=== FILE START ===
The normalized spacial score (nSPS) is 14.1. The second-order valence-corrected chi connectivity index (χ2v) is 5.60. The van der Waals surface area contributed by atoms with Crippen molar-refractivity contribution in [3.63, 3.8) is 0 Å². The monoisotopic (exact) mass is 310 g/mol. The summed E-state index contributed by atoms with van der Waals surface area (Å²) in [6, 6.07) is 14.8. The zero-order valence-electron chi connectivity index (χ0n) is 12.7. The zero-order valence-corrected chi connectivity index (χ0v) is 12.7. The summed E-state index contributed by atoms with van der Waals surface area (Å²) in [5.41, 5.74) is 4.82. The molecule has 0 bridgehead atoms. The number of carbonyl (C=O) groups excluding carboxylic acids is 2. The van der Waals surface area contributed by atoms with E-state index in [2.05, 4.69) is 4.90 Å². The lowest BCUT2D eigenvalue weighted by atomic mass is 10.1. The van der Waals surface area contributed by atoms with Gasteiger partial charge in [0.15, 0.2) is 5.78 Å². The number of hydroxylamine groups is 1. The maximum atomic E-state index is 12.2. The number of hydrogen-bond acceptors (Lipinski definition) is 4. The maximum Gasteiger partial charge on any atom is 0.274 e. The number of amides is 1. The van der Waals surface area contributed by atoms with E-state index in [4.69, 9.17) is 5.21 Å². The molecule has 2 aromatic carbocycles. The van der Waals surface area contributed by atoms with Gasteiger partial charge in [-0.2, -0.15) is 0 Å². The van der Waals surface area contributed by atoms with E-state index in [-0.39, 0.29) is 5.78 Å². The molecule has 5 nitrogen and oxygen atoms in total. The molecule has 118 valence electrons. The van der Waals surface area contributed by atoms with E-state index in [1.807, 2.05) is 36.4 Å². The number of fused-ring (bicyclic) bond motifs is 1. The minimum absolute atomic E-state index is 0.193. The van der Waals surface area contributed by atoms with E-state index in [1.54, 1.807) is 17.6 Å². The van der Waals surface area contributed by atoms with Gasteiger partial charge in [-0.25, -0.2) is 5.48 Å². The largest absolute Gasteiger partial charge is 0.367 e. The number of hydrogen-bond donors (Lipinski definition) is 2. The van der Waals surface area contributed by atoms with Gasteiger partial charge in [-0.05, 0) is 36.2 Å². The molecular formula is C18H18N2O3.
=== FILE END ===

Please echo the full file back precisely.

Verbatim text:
The normalized spacial score (nSPS) is 14.1. The second-order valence-corrected chi connectivity index (χ2v) is 5.60. The van der Waals surface area contributed by atoms with Crippen molar-refractivity contribution in [3.63, 3.8) is 0 Å². The monoisotopic (exact) mass is 310 g/mol. The summed E-state index contributed by atoms with van der Waals surface area (Å²) in [6, 6.07) is 14.8. The zero-order valence-electron chi connectivity index (χ0n) is 12.7. The zero-order valence-corrected chi connectivity index (χ0v) is 12.7. The summed E-state index contributed by atoms with van der Waals surface area (Å²) in [5.41, 5.74) is 4.82. The molecule has 0 bridgehead atoms. The number of carbonyl (C=O) groups excluding carboxylic acids is 2. The van der Waals surface area contributed by atoms with E-state index in [2.05, 4.69) is 4.90 Å². The lowest BCUT2D eigenvalue weighted by atomic mass is 10.1. The van der Waals surface area contributed by atoms with Gasteiger partial charge in [0.15, 0.2) is 5.78 Å². The number of hydroxylamine groups is 1. The maximum atomic E-state index is 12.2. The number of hydrogen-bond acceptors (Lipinski definition) is 4. The maximum Gasteiger partial charge on any atom is 0.274 e. The number of amides is 1. The van der Waals surface area contributed by atoms with E-state index in [4.69, 9.17) is 5.21 Å². The molecule has 2 aromatic carbocycles. The van der Waals surface area contributed by atoms with Gasteiger partial charge in [-0.2, -0.15) is 0 Å². The van der Waals surface area contributed by atoms with E-state index in [-0.39, 0.29) is 5.78 Å². The molecule has 5 nitrogen and oxygen atoms in total. The molecule has 118 valence electrons. The van der Waals surface area contributed by atoms with E-state index in [1.807, 2.05) is 36.4 Å². The number of fused-ring (bicyclic) bond motifs is 1. The minimum absolute atomic E-state index is 0.193. The van der Waals surface area contributed by atoms with E-state index in [1.54, 1.807) is 17.6 Å². The van der Waals surface area contributed by atoms with Gasteiger partial charge in [-0.25, -0.2) is 5.48 Å². The largest absolute Gasteiger partial charge is 0.367 e. The number of hydrogen-bond donors (Lipinski definition) is 2. The van der Waals surface area contributed by atoms with Gasteiger partial charge in [-0.05, 0) is 36.2 Å². The molecular formula is C18H18N2O3.